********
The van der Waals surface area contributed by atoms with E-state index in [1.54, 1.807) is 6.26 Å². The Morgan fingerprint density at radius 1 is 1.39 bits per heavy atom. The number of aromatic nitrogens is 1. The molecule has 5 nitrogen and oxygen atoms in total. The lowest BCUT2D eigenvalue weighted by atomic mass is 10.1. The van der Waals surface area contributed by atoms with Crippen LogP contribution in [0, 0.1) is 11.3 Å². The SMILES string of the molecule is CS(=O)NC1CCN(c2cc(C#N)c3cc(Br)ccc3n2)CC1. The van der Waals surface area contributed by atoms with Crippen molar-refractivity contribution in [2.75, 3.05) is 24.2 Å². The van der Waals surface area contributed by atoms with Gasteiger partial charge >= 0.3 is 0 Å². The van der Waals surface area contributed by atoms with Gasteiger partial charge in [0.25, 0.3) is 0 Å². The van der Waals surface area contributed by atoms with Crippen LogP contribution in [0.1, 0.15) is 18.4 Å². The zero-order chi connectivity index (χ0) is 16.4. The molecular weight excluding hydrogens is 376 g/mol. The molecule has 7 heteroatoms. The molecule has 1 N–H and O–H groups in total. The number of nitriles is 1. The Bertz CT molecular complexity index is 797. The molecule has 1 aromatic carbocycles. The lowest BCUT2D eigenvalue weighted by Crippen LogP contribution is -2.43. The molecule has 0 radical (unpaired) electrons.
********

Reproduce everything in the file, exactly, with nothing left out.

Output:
The van der Waals surface area contributed by atoms with E-state index in [1.54, 1.807) is 6.26 Å². The Morgan fingerprint density at radius 1 is 1.39 bits per heavy atom. The number of aromatic nitrogens is 1. The molecule has 5 nitrogen and oxygen atoms in total. The lowest BCUT2D eigenvalue weighted by atomic mass is 10.1. The van der Waals surface area contributed by atoms with Crippen LogP contribution in [0, 0.1) is 11.3 Å². The SMILES string of the molecule is CS(=O)NC1CCN(c2cc(C#N)c3cc(Br)ccc3n2)CC1. The van der Waals surface area contributed by atoms with Crippen molar-refractivity contribution in [2.75, 3.05) is 24.2 Å². The van der Waals surface area contributed by atoms with Gasteiger partial charge >= 0.3 is 0 Å². The van der Waals surface area contributed by atoms with Gasteiger partial charge in [0.25, 0.3) is 0 Å². The van der Waals surface area contributed by atoms with Crippen LogP contribution in [0.1, 0.15) is 18.4 Å². The zero-order chi connectivity index (χ0) is 16.4. The molecular weight excluding hydrogens is 376 g/mol. The molecule has 7 heteroatoms. The molecule has 1 N–H and O–H groups in total. The number of nitriles is 1. The Bertz CT molecular complexity index is 797. The molecule has 1 aromatic carbocycles. The lowest BCUT2D eigenvalue weighted by Crippen LogP contribution is -2.43. The molecule has 0 radical (unpaired) electrons.